Friday, January 12, 2018

The Zen of Investing

Stock Market Crisis OverImage by Wagner T. Cassimiro "Aranha" via Flickr
The word “bias” has a variety of connotations and denotations. The normal understanding is the connotation of prejudice. We have used this word in a different way to convey the meaning of predisposition which emanates from an impacted point of view—having a closed mind. The source of a definitive stance is always in question. The source may be rumor, allegiance, indebtedness, a firm belief or ego-centric vested interests. Any of these may tilt bias one way or another. Someone who is unswerving can appear to be a tower of strength and trustworthiness. But this characteristic can backfire when the source of their conviction slides away.

Our world has always been transient but the speed of transience today is rapidly increasing to the point that the issue of bias and predispositions is coming into question. The downside of this rapid change is the increase in a sense of instability which can go either way: Either to increase clinging or to release it. The upside is that it forces the issue of our premises and demands that we reconsider our bias. What may have worked in the past may no longer work and this can have the positive result of finding alternative solutions (but not facts).

Adversity is normally thought of as something to avoid. But the fact is that adversity is a clear sign that change is needed. We don’t fix non-existent problems, only real ones and adversity tells us what to fix. It is like the warning light that switches on to tell us that we need to add oil before our engine locks up. And one area that almost always needs to be tuned is our biases, which when linked to the presumption of permanence can be disastrous. And in the opposite direction, a presumption of total fluidity can keep us locked into fear and inaction. The ideal is to have the wisdom to know what can be changed and when to act. The rapidly changing ups and downs of the stock market demonstrate the result of greed and fear, the two-sided monster of attachment. My grandmother had a needlepoint which read, “God, grant me the serenity to accept the things I cannot change, courage to change the things I can and the wisdom to know the difference.”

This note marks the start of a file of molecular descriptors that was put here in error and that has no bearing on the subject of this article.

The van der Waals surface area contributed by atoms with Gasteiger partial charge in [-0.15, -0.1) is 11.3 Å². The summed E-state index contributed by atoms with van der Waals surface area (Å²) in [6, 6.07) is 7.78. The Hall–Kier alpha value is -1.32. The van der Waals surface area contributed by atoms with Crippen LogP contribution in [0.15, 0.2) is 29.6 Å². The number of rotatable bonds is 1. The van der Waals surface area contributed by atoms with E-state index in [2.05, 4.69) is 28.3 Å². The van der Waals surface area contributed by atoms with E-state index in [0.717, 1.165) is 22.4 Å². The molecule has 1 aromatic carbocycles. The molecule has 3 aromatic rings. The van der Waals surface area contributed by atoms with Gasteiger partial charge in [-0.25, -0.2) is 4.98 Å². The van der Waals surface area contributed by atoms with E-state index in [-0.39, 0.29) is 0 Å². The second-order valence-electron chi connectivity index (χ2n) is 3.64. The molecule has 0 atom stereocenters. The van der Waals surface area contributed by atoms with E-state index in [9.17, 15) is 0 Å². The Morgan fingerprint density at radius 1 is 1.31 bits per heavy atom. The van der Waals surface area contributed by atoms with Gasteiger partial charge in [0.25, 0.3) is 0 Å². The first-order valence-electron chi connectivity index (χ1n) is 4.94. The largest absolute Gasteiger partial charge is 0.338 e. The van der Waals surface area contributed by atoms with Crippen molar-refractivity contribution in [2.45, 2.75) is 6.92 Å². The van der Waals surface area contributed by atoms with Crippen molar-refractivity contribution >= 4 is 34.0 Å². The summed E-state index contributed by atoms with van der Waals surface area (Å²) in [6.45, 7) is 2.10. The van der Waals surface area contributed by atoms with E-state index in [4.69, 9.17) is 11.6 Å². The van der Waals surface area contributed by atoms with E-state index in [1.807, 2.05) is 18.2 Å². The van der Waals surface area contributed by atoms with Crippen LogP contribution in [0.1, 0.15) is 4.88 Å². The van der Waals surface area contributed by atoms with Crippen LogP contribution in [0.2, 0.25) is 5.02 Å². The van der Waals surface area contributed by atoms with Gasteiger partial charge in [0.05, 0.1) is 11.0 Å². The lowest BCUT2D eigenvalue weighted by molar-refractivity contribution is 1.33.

Serenity, Courage, and Wisdom: A tall order which demands a reexamination of bias. Being serene is the result of wise action taken in courage. We all have cloudy crystal balls for seeing the future so risk is always a factor. It is questionable whether there is much serenity on Wall Street nowadays and the connection to unwise action is clearly evident. I doubt that my grandmother had Buddhism in mind when she made that needlepoint but it is the best way to ensure serenity because it strikes the moderate Middle Way between the extremes of biased presumptions—Not permanent and not completely fluid. Perhaps Wall Street needs a Zen of investing.
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